The Romanian Central Bank is gradually reducing monetary policy interest rates, in order not to destabilize the rate of exchange
Cristian Popa, one of the members of the Central Banks' board, stated on Thursday, at a financial debate organized by the Romanian Investor Relation Association (ARIR), that the main scenario taken into consideration by the bank is a gradual reduction of interest rates, without destabilizing the rate of exchange. According to Cristian Popa, the Central Bank takes measures meant to ensure financial stability, including that of prices, and the rate of exchange is perceived by Romanians as an indicator of stability, and that is why the bank pays special attention to it.
Usually, a reduction of the interest rate is almost immediately followed by currency devaluation. Other countries, where the euro is less used, have no problems in this respect. In Romania, however, even the slightest depreciation is 'breaking news', so the Central Bank has to analyze carefully any decision to reduce interest", the bank official explained. He also said that domestic savings, in the local currency, are important too, and this is something that the Central Bank does not wish to discourage, given that both the real economy and the Government rely on the bank deposits set by the population and companies.
"We weigh carefully each and every decision, we do not want to make any hasty decision, that is why measures are taken gradually. However, the Central Bank's board has decided, and that has no negative effects on rate exchanges or savings, to reduce interest rates in two stages, by dropping the monetary policy interest rate from 2.5% to 1.75%, in the past months. Therefore, the Romanian Interbank Offer Rate has dropped from 2.8% to 1.9%, which means that the financing cost for the real economy has diminished considerably Cristian Popa also said.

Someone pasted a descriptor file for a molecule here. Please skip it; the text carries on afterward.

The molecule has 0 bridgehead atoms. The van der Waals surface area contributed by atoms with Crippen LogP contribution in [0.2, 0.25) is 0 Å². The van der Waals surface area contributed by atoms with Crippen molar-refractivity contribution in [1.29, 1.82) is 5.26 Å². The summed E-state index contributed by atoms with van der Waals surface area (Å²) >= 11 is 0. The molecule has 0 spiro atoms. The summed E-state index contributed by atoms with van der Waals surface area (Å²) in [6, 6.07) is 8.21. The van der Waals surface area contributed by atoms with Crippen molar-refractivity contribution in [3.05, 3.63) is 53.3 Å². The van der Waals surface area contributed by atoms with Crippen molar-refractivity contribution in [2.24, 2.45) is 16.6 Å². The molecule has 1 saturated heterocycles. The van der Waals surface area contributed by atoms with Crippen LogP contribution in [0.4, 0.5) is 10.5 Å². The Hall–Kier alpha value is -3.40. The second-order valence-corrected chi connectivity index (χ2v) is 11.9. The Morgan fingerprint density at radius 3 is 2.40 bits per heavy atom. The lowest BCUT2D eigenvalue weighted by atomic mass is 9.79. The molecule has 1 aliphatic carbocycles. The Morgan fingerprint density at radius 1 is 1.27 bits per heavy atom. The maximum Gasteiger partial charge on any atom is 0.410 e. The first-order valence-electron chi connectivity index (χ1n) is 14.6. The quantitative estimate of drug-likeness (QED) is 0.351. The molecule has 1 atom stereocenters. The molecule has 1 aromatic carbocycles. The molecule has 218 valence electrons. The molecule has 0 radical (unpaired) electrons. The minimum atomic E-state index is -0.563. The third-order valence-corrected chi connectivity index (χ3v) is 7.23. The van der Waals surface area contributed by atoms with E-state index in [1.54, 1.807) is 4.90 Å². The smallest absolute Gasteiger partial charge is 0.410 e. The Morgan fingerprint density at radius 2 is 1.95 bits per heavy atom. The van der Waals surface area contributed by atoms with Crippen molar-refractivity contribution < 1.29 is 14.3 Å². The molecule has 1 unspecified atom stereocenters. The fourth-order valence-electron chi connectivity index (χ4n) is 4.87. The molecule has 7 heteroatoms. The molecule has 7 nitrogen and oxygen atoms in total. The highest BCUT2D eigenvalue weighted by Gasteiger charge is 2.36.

In turn, the president of ARIR, Daniela Serban, has stated that, in order to keep investors' trust and to encourage investments including in the capital market, maintaining macroeconomic balance is very important. "It will all depend on the future fiscal plans and on easing down on expenditure with salaries and pensions. Focusing the governing program on investment will allow economic recovery, Daniela Serban added.
At the end of June, the National Bank of Romania's hard currency reserve registered a 1.8% drop as compared to the previous month, and the level of the gold reserve stood at over 103 tons. Currency reserves are worth approximately 35 billion euro, which, experts say, is more than enough, in normal conditions. Growing uncertainty at global level and the rapid drop in investors' trust in emerging economies are the biggest threats to Romania's financial stability, as identified in a recent report drawn up by the Central Bank.
One serious threat is the deterioration of domestic and international macroeconomic balances, against the background of the Covid-19 pandemic. With regard to Romania's economic development, European and international bodies estimate a drop of down to 6%, followed by a recovery of the GDP dynamics by 2021. (M.Ignatescu)